Mother is now in long-term care facility and will be applying for Medicaid soon. While living with my sibling for the previous 4 years, she transferred her monthly earnings (SS and VA pension) to my sibling for services as a caregiver. There was...
Yes, you're going to run into a problem because those will most likely be counted as divestments. DHHS has very strict rules around personal care contracts.See question
My husband and I have been taking care of our elderly neighbor for years. She had no children but some nieces and nephews which seldom check on her. Her brother was her beneficiary and passed away several months ago. We bought her farm at a discou...
You're going to want to get an elder law attorney ASAP. You may be facing some issues because of the sale of the home for a discounted rate. Generally, that is a big "no no."
Whether you face criminal charges or not could be questionable. I know that if I were you, I'd hire an attorney as soon as possible before letting the family dictate the next steps in the process.See question
Need help clarifying the question of an elderly parent having a secondary home and it being used to pay her bills in nursing home. State is not letting it go to her son, instead they are holding it for a 5 year period.
A primary residence is exempt during your life time from Medicaid, however a second home would be countable. There are legal strategies to protect assets so you don't have to spend down to the $2000 asset limit.See question
My sister and I are named as owners of our late parents' home on a ladybird deed that we secured several months before my mother passed away (my father had preceded her in death). Their homeowners' insurance remains their names. No one lives in th...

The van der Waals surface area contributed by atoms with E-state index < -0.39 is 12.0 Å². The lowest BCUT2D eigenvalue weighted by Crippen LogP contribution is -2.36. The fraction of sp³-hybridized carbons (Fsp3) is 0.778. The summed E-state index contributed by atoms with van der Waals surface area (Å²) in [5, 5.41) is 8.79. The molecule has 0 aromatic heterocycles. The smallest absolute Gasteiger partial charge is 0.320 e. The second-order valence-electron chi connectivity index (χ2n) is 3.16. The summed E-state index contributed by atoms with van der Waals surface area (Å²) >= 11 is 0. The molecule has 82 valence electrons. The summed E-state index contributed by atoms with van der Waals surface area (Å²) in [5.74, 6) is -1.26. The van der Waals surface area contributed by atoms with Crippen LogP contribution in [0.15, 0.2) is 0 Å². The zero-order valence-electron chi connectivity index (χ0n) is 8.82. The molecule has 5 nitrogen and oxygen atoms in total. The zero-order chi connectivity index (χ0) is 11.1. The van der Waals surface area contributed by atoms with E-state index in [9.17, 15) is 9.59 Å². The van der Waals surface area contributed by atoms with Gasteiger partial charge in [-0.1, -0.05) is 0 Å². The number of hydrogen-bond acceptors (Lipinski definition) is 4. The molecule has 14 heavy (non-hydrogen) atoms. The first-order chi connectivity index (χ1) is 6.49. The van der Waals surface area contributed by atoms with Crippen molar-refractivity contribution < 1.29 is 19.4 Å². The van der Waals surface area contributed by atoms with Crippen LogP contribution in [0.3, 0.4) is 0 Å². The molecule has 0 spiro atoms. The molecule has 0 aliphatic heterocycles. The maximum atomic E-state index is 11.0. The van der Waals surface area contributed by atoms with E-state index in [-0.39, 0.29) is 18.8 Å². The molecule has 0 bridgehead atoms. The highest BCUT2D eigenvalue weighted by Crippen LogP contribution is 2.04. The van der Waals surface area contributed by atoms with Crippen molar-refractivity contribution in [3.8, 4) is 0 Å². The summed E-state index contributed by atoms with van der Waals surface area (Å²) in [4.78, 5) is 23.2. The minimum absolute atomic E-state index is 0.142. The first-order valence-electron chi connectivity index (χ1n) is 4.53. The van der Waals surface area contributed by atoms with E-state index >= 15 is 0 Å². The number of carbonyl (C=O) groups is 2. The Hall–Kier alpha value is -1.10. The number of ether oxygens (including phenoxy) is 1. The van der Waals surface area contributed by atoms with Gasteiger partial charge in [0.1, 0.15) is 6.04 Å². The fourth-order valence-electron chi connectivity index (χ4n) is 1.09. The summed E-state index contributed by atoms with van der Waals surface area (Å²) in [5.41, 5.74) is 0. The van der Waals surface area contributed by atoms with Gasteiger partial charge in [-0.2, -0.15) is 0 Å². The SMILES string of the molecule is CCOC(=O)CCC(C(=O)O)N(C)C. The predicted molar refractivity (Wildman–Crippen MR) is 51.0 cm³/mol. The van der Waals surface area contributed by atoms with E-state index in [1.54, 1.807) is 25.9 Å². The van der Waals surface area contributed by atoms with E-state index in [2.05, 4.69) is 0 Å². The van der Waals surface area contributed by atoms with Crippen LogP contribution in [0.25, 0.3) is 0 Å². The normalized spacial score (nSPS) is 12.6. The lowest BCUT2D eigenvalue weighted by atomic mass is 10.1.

You'd have to reference the policy agreement, but it may be void because it's an unoccupied home. You might want to get a new policy or sell the home.See question
I moved in with my grandmother after my grandfather passed away because she wanted me to and she wants me to be her caregiver but my family don't want me to be because they want the money instead, I have no problem doing it for my gran and I would...
It sounds like you're taking care of your grandma. If she doesn't she should appoint you as power of attorney for both medical as well as financial. Also, if she is going to be paying you, she should have a personal care contract in place so as to not disqualify her from Medicaid if she needs it. Also, was your grandfather a Veteran? Your grandma could be receiving $1149 per month to pay for home care (even to pay you). A lot of issues here, you will want to contact a Certified Elder Law Attorney (CELA) soon before your sister takes any action if what you've stated is in Grandma's best interest.See question
I have MS and have private insurance. My spouse is employed. I'm 61, my spouse is 62. My spouse has life insurance, 401k we'd like to protect. We still have a mortgage.
You may want to look at an asset protection trust to shelter assets. You'll want to consult with an elder law attorney in KS, ideally a Certified Elder Law Attorney. One issue will be the 401k. If you put them into the trust, you'd have to pay income tax. Really, your best bet will be to consult with an elder law attorney.See question